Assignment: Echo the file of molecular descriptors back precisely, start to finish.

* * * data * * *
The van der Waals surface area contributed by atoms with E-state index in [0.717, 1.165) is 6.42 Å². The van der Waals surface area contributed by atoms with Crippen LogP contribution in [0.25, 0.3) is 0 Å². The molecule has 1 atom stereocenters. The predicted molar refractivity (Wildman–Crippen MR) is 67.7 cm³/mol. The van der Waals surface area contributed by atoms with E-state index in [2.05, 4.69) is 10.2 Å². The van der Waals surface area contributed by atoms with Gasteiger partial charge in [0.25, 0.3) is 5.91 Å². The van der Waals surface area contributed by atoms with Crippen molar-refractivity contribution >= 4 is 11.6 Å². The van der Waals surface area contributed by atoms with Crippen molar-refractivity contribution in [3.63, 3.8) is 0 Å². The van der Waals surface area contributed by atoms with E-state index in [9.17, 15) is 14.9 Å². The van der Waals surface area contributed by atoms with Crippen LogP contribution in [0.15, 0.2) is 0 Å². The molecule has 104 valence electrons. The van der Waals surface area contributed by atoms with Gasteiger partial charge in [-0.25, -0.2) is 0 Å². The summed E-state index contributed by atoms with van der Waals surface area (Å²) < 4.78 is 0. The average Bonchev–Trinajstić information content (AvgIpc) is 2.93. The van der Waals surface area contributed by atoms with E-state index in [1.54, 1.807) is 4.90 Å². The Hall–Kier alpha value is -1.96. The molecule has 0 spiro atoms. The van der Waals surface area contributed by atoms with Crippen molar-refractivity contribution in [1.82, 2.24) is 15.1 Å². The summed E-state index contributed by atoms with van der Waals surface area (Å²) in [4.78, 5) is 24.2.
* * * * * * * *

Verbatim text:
The van der Waals surface area contributed by atoms with E-state index in [0.717, 1.165) is 6.42 Å². The van der Waals surface area contributed by atoms with Crippen LogP contribution in [0.25, 0.3) is 0 Å². The molecule has 1 atom stereocenters. The predicted molar refractivity (Wildman–Crippen MR) is 67.7 cm³/mol. The van der Waals surface area contributed by atoms with E-state index in [2.05, 4.69) is 10.2 Å². The van der Waals surface area contributed by atoms with Gasteiger partial charge in [0.25, 0.3) is 5.91 Å². The van der Waals surface area contributed by atoms with Crippen molar-refractivity contribution >= 4 is 11.6 Å². The van der Waals surface area contributed by atoms with Crippen molar-refractivity contribution in [3.63, 3.8) is 0 Å². The van der Waals surface area contributed by atoms with E-state index in [9.17, 15) is 14.9 Å². The van der Waals surface area contributed by atoms with Crippen LogP contribution in [0.15, 0.2) is 0 Å². The molecule has 104 valence electrons. The van der Waals surface area contributed by atoms with Gasteiger partial charge in [-0.25, -0.2) is 0 Å². The summed E-state index contributed by atoms with van der Waals surface area (Å²) < 4.78 is 0. The average Bonchev–Trinajstić information content (AvgIpc) is 2.93. The van der Waals surface area contributed by atoms with E-state index in [1.54, 1.807) is 4.90 Å². The Hall–Kier alpha value is -1.96. The molecule has 0 spiro atoms. The van der Waals surface area contributed by atoms with Crippen molar-refractivity contribution in [1.82, 2.24) is 15.1 Å². The summed E-state index contributed by atoms with van der Waals surface area (Å²) in [4.78, 5) is 24.2.